Facebook removing 'trending' topics feature
- Author: Kara Saunders Jun 02, 2018,
Jun 02, 2018, 0:33
The move, effective next week, comes at a time when the world's largest social network is combating the spread of fake news on its platform, which has in some places become central to the distribution of news. The section, which appears to the right of the main news feed on the desktop and in search on mobile, has been a lightning rod for criticism nearly since its launch in 2014.
The algorithm-driven sidebar ultimately didn't serve its objective. The algorithms promoted 9/11 conspiracy theories, a false story about then-Fox News host Megyn Kelly, and a parody news article about magical iPhone features, which some say were early indicators of Facebook's misinformation problem.
The breaking news label that Facebook is testing with 80 news publishers will let outlets such as the Washington Post add a red label to indicate that a story is breaking news. In early 2017, Facebook made another attempt to fix the trending section, this time by including only topics covered by several news publishers. During CEO Mark Zuckerberg's recent hearings before the US Congress and European Union parliament, purported prejudice against conservative-leaning posts was repeatedly brought up by lawmakers.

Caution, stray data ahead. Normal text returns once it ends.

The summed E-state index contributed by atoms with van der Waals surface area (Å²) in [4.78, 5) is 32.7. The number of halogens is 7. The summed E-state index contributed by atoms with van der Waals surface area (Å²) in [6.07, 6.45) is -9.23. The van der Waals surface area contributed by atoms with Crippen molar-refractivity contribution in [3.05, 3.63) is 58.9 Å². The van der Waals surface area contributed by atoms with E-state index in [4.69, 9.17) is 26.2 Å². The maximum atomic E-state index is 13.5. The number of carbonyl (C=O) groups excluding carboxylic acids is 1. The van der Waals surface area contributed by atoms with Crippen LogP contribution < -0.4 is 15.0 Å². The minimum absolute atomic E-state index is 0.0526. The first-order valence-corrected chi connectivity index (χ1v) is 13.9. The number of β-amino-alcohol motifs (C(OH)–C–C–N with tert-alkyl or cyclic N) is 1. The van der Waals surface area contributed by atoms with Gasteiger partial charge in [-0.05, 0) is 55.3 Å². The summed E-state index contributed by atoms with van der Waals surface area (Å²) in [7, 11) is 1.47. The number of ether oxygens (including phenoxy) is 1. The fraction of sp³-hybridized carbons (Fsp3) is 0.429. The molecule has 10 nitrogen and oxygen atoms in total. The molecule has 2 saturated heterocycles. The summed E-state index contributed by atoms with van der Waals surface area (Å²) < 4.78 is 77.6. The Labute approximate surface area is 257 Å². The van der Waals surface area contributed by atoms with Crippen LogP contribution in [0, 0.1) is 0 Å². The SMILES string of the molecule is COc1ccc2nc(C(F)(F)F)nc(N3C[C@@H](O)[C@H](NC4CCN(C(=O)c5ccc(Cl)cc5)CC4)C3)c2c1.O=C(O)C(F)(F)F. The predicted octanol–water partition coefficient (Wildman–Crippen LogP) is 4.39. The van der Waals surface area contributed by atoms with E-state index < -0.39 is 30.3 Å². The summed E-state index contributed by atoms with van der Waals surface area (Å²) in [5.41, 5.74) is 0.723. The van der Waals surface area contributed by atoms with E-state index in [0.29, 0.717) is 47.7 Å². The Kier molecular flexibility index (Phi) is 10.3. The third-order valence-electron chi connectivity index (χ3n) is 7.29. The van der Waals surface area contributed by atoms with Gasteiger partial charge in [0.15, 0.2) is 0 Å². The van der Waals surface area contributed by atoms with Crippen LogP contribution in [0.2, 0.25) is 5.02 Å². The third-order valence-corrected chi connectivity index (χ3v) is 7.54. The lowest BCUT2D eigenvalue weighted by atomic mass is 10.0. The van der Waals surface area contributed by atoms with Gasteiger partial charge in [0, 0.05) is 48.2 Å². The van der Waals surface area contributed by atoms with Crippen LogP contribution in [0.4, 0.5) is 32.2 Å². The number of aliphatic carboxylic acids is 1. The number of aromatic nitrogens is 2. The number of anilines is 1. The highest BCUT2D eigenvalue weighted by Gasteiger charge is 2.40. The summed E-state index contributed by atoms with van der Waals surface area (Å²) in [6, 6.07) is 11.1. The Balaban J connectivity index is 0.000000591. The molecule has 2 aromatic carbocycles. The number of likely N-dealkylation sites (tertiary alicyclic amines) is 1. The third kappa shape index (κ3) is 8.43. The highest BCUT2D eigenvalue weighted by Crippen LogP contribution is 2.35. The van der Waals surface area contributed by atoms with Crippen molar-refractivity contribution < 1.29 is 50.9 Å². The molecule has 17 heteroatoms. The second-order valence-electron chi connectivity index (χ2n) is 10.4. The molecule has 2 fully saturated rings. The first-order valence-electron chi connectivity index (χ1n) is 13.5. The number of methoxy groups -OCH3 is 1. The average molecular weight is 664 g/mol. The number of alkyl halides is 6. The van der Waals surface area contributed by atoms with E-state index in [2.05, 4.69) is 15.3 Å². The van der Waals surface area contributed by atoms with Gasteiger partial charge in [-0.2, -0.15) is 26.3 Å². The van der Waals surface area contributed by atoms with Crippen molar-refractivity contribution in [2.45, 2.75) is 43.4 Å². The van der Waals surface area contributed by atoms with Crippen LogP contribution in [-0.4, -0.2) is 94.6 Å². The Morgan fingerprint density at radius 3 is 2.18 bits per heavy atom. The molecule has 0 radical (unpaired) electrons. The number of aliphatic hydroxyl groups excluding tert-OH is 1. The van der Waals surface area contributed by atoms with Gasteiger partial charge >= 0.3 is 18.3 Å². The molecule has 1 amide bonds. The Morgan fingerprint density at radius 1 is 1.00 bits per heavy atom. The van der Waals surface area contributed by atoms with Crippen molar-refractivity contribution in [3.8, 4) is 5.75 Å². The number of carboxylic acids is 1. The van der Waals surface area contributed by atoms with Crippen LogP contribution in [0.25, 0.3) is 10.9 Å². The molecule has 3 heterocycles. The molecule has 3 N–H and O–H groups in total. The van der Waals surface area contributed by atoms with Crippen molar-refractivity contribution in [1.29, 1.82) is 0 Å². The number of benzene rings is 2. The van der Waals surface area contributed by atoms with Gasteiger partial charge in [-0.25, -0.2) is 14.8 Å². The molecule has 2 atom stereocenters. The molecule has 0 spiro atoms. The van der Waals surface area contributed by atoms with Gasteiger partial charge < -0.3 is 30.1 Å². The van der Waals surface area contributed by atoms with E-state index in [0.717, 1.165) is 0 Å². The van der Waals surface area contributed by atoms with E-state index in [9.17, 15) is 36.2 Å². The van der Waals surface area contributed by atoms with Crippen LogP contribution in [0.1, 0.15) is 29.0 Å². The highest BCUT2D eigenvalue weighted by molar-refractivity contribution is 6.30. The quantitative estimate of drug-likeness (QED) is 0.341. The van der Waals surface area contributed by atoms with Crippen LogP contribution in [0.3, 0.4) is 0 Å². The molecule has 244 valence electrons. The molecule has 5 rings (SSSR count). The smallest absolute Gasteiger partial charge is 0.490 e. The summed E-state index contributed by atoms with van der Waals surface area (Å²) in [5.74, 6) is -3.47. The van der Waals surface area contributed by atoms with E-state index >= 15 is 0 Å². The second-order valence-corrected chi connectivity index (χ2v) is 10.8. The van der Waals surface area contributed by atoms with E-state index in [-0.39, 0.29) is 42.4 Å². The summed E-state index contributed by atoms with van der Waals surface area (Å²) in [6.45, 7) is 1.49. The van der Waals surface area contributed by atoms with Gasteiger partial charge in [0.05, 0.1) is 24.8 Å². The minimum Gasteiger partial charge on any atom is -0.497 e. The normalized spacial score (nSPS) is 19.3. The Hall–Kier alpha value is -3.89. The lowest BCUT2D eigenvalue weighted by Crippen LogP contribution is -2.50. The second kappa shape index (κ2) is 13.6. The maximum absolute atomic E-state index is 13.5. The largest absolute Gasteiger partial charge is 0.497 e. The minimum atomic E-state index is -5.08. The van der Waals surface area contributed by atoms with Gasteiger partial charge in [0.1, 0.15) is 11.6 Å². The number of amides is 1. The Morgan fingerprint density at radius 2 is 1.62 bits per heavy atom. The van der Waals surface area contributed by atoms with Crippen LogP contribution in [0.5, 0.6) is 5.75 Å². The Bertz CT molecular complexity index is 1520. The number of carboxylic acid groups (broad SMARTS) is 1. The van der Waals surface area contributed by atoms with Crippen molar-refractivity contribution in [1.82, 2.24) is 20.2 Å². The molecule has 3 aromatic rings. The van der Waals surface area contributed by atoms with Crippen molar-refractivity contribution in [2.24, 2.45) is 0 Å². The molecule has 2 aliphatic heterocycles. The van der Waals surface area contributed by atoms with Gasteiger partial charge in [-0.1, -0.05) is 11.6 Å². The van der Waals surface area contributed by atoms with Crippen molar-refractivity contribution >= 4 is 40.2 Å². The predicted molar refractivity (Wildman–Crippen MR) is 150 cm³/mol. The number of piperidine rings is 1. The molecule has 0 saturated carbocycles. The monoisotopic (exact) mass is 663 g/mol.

Over 80 news publishers are now testing the "breaking news" label, which allows them to opt to flag their Instant Articles, mobile and web links, and Facebook Live video as breaking news, the company tells us.
Facebook didn't announce any plans to bring back Trending, or some version of it in the future. But she said Facebook's focus now is prioritizing trustworthy, informative news that people find useful. "We are committed to ensuring the news that people see on Facebook is high quality, and we're investing in ways to better draw attention to breaking news when it matters most", Hardiman said.
"Breaking news has to look different than a recipe", Hardiman said.
Detailed in a press release, Facebook says that its trending feature was only available in select countries and didn't prove to be popular.